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Martin Slumbers: Bryson DeChambeau's gains 'extraordinary' but changes coming

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R&A chief executive Martin Slumbers admitted to being “fascinated” by Bryson DeChambeau’s beefed-up approach but reiterated his belief that distance gains need to be reined in.

In an interview with the Daily Mail, Slumbers said that what DeChambeau has done over the past nine months – adding upwards of 30 pounds of muscle to become the PGA Tour’s longest hitter – is “extraordinary” but cautioned that the governing bodies will eventually crack down on distance.

“Bryson, I’m fascinated by,” Slumbers said, according to the report. “I’m not sure I can remember another sportsman, in any sport, so fundamentally changing their physical shape. I can’t think of anyone. I’m thinking of some boxers, because I love boxing.


How to get Bryson big? DeChambeau's trainer explains

How to get Bryson big? DeChambeau's trainer explains

“But what is extraordinary is that Bryson isn’t the first one to put on muscle in golf. How he’s able to control the ball, with that extra power, is extraordinary. All credit to him; he’s a true athlete. But I still come back to the belief that golf is a game of skill. And we believe we need to get this balance of skill and technology right.”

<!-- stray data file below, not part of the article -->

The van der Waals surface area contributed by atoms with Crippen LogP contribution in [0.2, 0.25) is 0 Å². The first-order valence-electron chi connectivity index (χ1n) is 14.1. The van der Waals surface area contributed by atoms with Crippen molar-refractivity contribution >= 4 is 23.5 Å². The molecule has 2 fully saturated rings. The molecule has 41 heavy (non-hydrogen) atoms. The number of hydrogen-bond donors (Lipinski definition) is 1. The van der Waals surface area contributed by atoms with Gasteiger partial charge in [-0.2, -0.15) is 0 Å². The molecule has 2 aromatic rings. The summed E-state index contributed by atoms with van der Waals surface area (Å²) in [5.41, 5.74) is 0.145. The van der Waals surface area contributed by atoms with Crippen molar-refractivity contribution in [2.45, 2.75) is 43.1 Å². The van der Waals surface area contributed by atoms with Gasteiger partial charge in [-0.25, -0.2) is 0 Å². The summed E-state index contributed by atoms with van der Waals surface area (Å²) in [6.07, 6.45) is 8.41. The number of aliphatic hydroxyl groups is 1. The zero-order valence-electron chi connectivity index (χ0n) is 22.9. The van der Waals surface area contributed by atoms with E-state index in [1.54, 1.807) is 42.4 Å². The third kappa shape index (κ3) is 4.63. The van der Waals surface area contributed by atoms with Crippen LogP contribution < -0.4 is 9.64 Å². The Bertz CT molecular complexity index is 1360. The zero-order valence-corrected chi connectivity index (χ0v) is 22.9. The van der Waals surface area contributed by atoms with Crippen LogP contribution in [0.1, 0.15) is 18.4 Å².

Earlier this year, the R&A and USGA released the Distance Insights Report, which concluded that ever-increasing length was “detrimental to the game.” When the findings were first released, on Feb. 4, the governing bodies intended to send a set of specific research topics to manufacturers within the next 45 days, but then the sport shut down because of the coronavirus pandemic. They announced in March that the next step would be delayed “until a more suitable time.”

“Once we feel that the industry is stable again – which isn’t going to be tomorrow, because we don’t know what’s going to happen over autumn and winter – we will be coming back to that issue in great seriousness,” Slumbers said, according to the report. “It’s too simple just to say change the ball. Way too simple. You can do things with the ball. But it’s the relationship between ball and club which is most important to me.”